A few patients will notice a decrease in stiffness and pain by treating frozen shoulder with cortisone injection; however, most patients do not notice substantial lasting relief. This is a treatment that I sometimes—but not generally—employ.

Over-the-counter pain medications designed to fight inflammation, such as Aleve or Advil, will sometimes lessen the pain and stiffness of frozen shoulder. I recommend that one try a seven to 10 day trial of over-the-counter anti-inflammatory medicines. If no relief is gained from this trial, I recommend that the patient stop using anti-inflammatory drugs for treatment of their frozen shoulder.

There is a role for surgery in patients with frozen shoulder who have failed to gain satisfactory relief of their pain or stiffness despite an adequate trial of nonoperative treatment. Surgery can include manipulation under anesthesia or arthroscopic frozen shoulder surgery. There are many important details to understand before making a decision about surgery for frozen shoulder.

What is Diabetic Frozen Shoulder?

Diabetic Frozen Shoulder is also known as Diabetic Adhesive Capsulitis

There is an association between diabetes and frozen shoulder, but the cause of frozen shoulder

in diabetics is unknown. Treatment of diabetic frozen shoulder begins with the same treatment that is employed for a non-diabetic frozen shoulder. Diabetic frozen shoulder generally requires a longer recovery, and diabetic frozen shoulder is more likely to require surgery.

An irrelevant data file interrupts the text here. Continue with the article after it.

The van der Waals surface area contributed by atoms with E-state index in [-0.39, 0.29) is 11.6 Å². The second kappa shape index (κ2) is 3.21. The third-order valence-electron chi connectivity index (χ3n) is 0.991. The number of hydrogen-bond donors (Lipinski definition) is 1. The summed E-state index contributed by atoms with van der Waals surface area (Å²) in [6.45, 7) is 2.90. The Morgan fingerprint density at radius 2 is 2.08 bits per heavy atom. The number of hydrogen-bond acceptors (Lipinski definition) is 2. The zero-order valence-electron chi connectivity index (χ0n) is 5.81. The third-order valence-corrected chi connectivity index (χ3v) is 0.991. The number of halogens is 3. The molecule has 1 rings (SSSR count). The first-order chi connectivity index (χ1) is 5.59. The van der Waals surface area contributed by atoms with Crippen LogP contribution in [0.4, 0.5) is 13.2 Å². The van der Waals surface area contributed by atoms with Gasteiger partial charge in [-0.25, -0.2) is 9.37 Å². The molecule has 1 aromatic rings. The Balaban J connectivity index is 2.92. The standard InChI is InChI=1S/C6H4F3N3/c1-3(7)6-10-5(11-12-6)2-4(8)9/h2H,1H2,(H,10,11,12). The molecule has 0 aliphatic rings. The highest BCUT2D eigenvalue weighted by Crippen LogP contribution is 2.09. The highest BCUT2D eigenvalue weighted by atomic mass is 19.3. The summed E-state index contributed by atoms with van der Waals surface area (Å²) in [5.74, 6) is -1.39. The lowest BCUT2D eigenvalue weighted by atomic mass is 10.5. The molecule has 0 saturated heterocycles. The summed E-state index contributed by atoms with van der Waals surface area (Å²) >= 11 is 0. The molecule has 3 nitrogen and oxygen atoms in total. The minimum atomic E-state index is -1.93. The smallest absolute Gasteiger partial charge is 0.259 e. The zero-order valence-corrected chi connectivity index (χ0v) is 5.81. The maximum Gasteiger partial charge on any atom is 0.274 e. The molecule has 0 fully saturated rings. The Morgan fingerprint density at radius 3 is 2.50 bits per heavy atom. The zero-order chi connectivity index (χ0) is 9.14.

In addition to the treatment methods employed for a non-diabetic frozen shoulder, it is important that a diabetic with a frozen shoulder also manage their diabetes well. That means closely monitoring their blood sugar. Exercise, blood sugar control, and prudent dosing of medication will all help a diabetic frozen shoulder recover more quickly.

Symptoms

The symptoms of diabetic adhesive capsulitis include, in varying combinations, pain, stiffness, sleep disturbance and weakness. The pain is generally a deep aching pain felt in the vicinity of the ball of the shoulder, but also commonly felt in the chest area and further down the arm to a point about midway between the shoulder and the elbow. The pain will often be present at rest and is generally more intense when one is using the arm and shoulder.

Stiffness and soreness vary from very mild to extremely severe. People find that they often awaken from sleep due to pain and generally can return to sleep—but are awakened again before their normal waking time. Sometimes change of position, over-the-counter medication or ice will lessen pain that is disturbing sleep.

Diagnosis

The diagnosis of diabetic adhesive capsulitis (frozen shoulder) requires a careful history. Certain features of the history as volunteered by the patient are very useful clues for the examiner. Does the shoulder hurt with sudden movement? Is the shoulder stiff? Have the symptoms been getting worse over the course of several weeks? These are all useful clues an examiner will seek.

Another important basic tool is a careful physical examination of both shoulders conducted by an experienced examiner. By combining the elements of a careful history, along with the findings of the physical exam, an examiner can narrow the possible causes of the patient’s shoulder pain. It is often possible to reach a presumptive diagnosis of diabetic adhesive capsulitis without sophisticated imaging studies.